Band places in finals at first competition

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Band places in finals at first competition

Rhyse Holder

Rhyse Holder

Rhyse Holder

Lauren Ulrich, Editor In Chief

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Eden Potter signals the beginning of the Rolla High School marching band’s show, “The Ascent,” with her opening notes. A hush falls over the crowd as a smooth melody emerges from the lone trumpet player on the field. Her notes are a sign of the beginning of the performance as heads perk up to see the football field transformed into the base of a mountain. The band is preparing to begin their journey climbing a mountain for their performance at the first competition of their 2019 season.

The band placed second in their division for the preliminary competition Saturday and eighth overall in finals. Potter shares the considerable amount of preparation that into the band’s first competition of the season at the Screamin’ Eagles marching band festival in Sullivan on September 28th. “Behind the scenes, we put in a lot of work. We had band camp for two weeks this summer and the minimum amount of hours we put in each day was six,” Potter said.

Now, they demonstrate their dedication by practicing every morning at 7 a.m. before school. This year’s show, however, is worth the work according to Potter.

“My favorite part about band is succeeding, but succeeding as a team because of all the hard work that we put in. You know that you can’t do it by yourself and you’re only as strong as your weakest link. When we can execute that kind of performance, you just know it’s because of everybody’s efforts and not just yours.”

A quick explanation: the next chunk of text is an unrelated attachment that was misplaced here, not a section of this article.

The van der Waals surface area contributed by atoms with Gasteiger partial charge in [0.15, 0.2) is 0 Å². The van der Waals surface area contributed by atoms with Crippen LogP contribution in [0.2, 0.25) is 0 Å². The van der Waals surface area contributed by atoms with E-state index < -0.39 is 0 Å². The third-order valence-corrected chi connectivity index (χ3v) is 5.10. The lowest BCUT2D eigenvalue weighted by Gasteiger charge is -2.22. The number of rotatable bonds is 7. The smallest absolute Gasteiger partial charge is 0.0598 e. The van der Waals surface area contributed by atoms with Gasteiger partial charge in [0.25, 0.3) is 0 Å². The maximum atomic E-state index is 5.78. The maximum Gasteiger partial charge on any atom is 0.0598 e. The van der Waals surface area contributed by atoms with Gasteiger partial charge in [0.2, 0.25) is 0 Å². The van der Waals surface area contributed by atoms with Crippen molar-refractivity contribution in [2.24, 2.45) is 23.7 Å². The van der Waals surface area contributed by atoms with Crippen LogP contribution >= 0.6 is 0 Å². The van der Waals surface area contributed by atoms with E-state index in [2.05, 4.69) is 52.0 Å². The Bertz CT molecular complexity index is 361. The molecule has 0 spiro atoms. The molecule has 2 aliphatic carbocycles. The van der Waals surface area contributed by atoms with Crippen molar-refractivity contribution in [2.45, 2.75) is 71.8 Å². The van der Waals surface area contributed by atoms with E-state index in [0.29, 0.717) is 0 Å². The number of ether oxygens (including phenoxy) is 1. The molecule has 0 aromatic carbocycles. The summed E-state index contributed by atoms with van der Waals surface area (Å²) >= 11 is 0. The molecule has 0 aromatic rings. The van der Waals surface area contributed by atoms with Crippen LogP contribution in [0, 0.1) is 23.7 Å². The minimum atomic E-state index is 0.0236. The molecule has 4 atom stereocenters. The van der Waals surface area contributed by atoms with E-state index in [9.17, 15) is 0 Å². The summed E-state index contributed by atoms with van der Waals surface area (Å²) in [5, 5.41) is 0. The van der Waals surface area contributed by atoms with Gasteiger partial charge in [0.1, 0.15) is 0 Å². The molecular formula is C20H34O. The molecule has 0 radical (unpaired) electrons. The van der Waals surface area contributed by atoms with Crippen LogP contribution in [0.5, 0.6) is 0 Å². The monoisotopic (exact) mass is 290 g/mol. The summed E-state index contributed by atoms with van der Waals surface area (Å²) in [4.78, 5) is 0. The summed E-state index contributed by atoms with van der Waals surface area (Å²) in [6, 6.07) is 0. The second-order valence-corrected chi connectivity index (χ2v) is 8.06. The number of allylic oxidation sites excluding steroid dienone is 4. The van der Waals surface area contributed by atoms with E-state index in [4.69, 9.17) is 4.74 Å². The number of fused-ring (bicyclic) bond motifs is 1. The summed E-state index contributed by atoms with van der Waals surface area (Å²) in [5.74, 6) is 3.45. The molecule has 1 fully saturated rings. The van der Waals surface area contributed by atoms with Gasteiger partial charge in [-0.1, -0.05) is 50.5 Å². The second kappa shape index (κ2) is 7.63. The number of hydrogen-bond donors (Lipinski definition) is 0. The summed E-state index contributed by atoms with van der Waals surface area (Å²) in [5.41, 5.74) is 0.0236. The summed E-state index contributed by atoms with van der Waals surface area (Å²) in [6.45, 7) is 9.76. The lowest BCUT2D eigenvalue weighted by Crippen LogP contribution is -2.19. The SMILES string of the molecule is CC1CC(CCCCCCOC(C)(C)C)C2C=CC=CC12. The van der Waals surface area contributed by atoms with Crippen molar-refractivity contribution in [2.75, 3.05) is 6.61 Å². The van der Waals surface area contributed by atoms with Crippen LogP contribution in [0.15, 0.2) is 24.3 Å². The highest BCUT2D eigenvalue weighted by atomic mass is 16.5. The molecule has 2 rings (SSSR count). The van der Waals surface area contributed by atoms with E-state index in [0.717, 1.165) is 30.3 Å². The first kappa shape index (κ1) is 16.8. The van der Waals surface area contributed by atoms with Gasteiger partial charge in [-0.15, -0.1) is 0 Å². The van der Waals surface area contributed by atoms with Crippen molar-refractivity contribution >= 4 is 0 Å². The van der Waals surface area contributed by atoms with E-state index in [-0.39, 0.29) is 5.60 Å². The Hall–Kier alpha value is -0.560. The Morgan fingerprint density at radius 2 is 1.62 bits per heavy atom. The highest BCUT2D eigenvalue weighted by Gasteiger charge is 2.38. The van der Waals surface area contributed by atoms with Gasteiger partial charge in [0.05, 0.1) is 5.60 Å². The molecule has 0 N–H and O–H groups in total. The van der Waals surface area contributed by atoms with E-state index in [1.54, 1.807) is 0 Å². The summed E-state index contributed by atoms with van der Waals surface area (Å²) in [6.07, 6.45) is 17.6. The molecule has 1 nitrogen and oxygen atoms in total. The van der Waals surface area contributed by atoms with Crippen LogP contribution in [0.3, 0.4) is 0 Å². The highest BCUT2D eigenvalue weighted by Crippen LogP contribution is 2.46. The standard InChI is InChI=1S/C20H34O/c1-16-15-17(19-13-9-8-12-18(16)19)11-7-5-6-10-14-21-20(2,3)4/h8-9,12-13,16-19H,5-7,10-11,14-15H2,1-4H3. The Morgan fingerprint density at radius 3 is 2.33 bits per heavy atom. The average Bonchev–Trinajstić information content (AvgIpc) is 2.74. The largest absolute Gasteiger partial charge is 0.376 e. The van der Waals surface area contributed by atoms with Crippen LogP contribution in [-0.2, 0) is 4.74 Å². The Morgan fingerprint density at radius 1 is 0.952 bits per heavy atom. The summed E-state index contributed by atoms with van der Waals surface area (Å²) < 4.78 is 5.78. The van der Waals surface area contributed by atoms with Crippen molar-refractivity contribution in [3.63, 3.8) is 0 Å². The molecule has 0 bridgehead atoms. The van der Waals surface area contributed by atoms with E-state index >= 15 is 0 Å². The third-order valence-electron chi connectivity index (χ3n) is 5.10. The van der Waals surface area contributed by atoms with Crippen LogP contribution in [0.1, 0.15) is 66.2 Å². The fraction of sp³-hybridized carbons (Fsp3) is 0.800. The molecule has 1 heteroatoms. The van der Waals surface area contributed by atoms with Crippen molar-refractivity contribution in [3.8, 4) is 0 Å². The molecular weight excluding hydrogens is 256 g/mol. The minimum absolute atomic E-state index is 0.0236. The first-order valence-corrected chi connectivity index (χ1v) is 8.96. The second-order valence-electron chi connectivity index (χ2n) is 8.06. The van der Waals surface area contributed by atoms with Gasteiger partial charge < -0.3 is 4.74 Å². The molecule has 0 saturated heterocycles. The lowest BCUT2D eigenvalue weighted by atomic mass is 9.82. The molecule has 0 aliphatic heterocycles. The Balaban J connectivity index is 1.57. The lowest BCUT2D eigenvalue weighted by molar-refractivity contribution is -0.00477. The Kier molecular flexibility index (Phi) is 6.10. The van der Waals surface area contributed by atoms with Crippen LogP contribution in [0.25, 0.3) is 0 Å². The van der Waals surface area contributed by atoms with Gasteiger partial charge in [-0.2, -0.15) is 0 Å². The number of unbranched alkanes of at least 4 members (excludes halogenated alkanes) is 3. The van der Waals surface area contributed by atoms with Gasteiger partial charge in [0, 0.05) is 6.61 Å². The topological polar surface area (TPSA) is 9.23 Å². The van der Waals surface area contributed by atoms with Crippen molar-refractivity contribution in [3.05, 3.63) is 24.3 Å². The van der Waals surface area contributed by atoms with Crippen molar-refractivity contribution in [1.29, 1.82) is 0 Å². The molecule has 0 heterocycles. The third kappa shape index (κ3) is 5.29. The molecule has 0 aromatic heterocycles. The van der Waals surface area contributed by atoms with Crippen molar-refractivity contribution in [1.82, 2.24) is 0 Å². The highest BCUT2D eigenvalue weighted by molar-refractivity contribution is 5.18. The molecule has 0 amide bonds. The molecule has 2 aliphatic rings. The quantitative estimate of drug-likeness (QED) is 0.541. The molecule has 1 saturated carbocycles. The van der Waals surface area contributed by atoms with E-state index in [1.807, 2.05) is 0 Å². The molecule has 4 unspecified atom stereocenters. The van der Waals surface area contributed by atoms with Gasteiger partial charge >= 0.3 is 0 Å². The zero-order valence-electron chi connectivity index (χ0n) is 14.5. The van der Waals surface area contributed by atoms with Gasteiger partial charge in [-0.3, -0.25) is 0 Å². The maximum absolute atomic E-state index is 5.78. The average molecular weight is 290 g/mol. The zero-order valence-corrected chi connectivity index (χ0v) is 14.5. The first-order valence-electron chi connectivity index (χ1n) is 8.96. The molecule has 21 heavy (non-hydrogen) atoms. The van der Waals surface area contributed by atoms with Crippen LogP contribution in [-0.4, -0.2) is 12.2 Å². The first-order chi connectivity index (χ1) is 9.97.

The Rolla High School band is coming off of an undefeated season last year with their show “Building an Empire.” With expectations high, the band hopes to continue to impress this season with an entirely different style of performance. Potter explains how previous years’ shows had a clear plot, yet “The Ascent” is left open to interpretation.

“I enjoy the show theme. I think it’s a cool concept. I’m a little concerned on how people perceived the story. I’m not sure if they’re able to understand it, but I think that our visuals and our music help tell the story,” Potter said.

Potter also thinks the show’s technical and musical difficulty sets it apart from past shows. Although Potter enjoys its complexity, the show’s difficulty poses a challenge to Rolla’s large number of underclassmen in this year’s band.

“We have a very complex drill this season. It’s the most complex one I’ve ever marched,” Potter said. “I’m a little concerned for the music just because our band is so young this year, but overall I’m really excited for this year and I think it’s going to come together well.”

Although the band did not place as high as they are accustomed, Potter says she remains optimistic for the season and sees potential in the show. She explains how previous success can affect members’ attitudes towards the current season.

“Whenever you come off of an almost perfect season, some kids are going to get comfortable and others have never experienced a loss,” Potter said. “That can affect how much work they put in, but this season I think that we will be able to do just as well.”

Potter looks forward to continuing to improve their show and competing at the band’s next competition on October 5th in Washington. She shares that despite a perceived loss, the band’s characteristic work ethic holds true.

“I want people to know that our band is extremely successful and we work very hard and we’re really grateful that we have great band boosters and a great district that supports us,” Potter said. “We just want them to remember how much work it takes to perform at that kind of level and that we are not a band to be looked over just because we’re not from a big city.”

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